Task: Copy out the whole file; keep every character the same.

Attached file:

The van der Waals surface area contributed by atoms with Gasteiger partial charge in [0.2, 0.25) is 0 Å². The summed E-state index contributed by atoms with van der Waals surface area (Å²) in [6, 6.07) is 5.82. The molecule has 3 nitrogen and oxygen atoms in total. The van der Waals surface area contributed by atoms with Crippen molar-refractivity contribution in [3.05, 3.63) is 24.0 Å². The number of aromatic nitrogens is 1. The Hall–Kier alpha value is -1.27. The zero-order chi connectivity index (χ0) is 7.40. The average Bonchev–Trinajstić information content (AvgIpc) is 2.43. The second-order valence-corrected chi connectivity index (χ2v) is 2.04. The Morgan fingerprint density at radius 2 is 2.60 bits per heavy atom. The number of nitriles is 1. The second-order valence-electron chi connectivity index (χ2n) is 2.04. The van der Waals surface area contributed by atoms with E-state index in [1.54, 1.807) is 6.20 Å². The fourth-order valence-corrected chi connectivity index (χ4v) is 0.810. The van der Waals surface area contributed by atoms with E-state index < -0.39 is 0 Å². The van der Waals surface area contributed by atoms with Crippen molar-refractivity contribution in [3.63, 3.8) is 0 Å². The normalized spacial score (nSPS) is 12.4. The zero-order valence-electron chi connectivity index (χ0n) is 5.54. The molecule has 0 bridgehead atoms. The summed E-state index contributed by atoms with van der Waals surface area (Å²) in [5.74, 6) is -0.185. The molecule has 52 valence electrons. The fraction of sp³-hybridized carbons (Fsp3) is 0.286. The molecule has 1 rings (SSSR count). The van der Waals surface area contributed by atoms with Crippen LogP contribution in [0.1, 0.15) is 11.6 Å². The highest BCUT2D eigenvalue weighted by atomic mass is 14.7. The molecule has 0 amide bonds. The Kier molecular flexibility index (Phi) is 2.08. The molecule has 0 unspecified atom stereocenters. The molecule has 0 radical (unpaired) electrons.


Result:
The van der Waals surface area contributed by atoms with Gasteiger partial charge in [0.2, 0.25) is 0 Å². The summed E-state index contributed by atoms with van der Waals surface area (Å²) in [6, 6.07) is 5.82. The molecule has 3 nitrogen and oxygen atoms in total. The van der Waals surface area contributed by atoms with Crippen molar-refractivity contribution in [3.05, 3.63) is 24.0 Å². The number of aromatic nitrogens is 1. The Hall–Kier alpha value is -1.27. The zero-order chi connectivity index (χ0) is 7.40. The average Bonchev–Trinajstić information content (AvgIpc) is 2.43. The second-order valence-corrected chi connectivity index (χ2v) is 2.04. The Morgan fingerprint density at radius 2 is 2.60 bits per heavy atom. The number of nitriles is 1. The second-order valence-electron chi connectivity index (χ2n) is 2.04. The van der Waals surface area contributed by atoms with E-state index in [1.54, 1.807) is 6.20 Å². The fourth-order valence-corrected chi connectivity index (χ4v) is 0.810. The van der Waals surface area contributed by atoms with E-state index < -0.39 is 0 Å². The van der Waals surface area contributed by atoms with Crippen molar-refractivity contribution in [3.63, 3.8) is 0 Å². The normalized spacial score (nSPS) is 12.4. The zero-order valence-electron chi connectivity index (χ0n) is 5.54. The molecule has 0 bridgehead atoms. The summed E-state index contributed by atoms with van der Waals surface area (Å²) in [5.74, 6) is -0.185. The molecule has 52 valence electrons. The fraction of sp³-hybridized carbons (Fsp3) is 0.286. The molecule has 1 rings (SSSR count). The van der Waals surface area contributed by atoms with Crippen LogP contribution in [0.1, 0.15) is 11.6 Å². The highest BCUT2D eigenvalue weighted by atomic mass is 14.7. The molecule has 0 amide bonds. The Kier molecular flexibility index (Phi) is 2.08. The molecule has 0 unspecified atom stereocenters. The molecule has 0 radical (unpaired) electrons.